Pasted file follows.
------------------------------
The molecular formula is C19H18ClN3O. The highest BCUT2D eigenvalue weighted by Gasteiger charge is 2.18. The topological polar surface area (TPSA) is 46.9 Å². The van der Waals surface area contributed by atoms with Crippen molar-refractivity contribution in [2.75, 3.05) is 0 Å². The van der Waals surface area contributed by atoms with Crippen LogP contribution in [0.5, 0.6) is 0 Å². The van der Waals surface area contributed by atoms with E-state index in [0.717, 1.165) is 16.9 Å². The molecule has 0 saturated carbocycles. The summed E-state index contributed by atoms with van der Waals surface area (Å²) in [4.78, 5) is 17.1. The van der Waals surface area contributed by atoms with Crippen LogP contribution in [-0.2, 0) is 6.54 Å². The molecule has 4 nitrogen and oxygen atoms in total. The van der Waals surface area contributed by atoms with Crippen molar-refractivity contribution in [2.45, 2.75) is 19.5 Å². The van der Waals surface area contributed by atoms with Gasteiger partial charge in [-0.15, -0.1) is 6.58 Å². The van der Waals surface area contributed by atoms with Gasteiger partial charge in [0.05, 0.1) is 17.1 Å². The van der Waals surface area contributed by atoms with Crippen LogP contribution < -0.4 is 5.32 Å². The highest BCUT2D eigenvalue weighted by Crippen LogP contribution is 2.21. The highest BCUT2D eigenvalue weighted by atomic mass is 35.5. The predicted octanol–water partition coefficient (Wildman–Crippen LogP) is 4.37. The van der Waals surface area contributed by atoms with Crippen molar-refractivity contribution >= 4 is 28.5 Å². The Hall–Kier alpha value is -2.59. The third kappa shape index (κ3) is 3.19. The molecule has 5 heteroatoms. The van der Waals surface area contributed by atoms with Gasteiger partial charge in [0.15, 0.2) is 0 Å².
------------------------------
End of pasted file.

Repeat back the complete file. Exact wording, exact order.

The molecular formula is C19H18ClN3O. The highest BCUT2D eigenvalue weighted by Gasteiger charge is 2.18. The topological polar surface area (TPSA) is 46.9 Å². The van der Waals surface area contributed by atoms with Crippen molar-refractivity contribution in [2.75, 3.05) is 0 Å². The van der Waals surface area contributed by atoms with Crippen LogP contribution in [0.5, 0.6) is 0 Å². The van der Waals surface area contributed by atoms with E-state index in [0.717, 1.165) is 16.9 Å². The molecule has 0 saturated carbocycles. The summed E-state index contributed by atoms with van der Waals surface area (Å²) in [4.78, 5) is 17.1. The van der Waals surface area contributed by atoms with Crippen LogP contribution in [-0.2, 0) is 6.54 Å². The molecule has 4 nitrogen and oxygen atoms in total. The van der Waals surface area contributed by atoms with Crippen molar-refractivity contribution in [2.45, 2.75) is 19.5 Å². The van der Waals surface area contributed by atoms with Gasteiger partial charge in [-0.15, -0.1) is 6.58 Å². The van der Waals surface area contributed by atoms with Gasteiger partial charge in [0.05, 0.1) is 17.1 Å². The van der Waals surface area contributed by atoms with Crippen LogP contribution < -0.4 is 5.32 Å². The highest BCUT2D eigenvalue weighted by Crippen LogP contribution is 2.21. The highest BCUT2D eigenvalue weighted by atomic mass is 35.5. The predicted octanol–water partition coefficient (Wildman–Crippen LogP) is 4.37. The van der Waals surface area contributed by atoms with Crippen molar-refractivity contribution >= 4 is 28.5 Å². The Hall–Kier alpha value is -2.59. The third kappa shape index (κ3) is 3.19. The molecule has 5 heteroatoms. The van der Waals surface area contributed by atoms with Gasteiger partial charge in [0.15, 0.2) is 0 Å².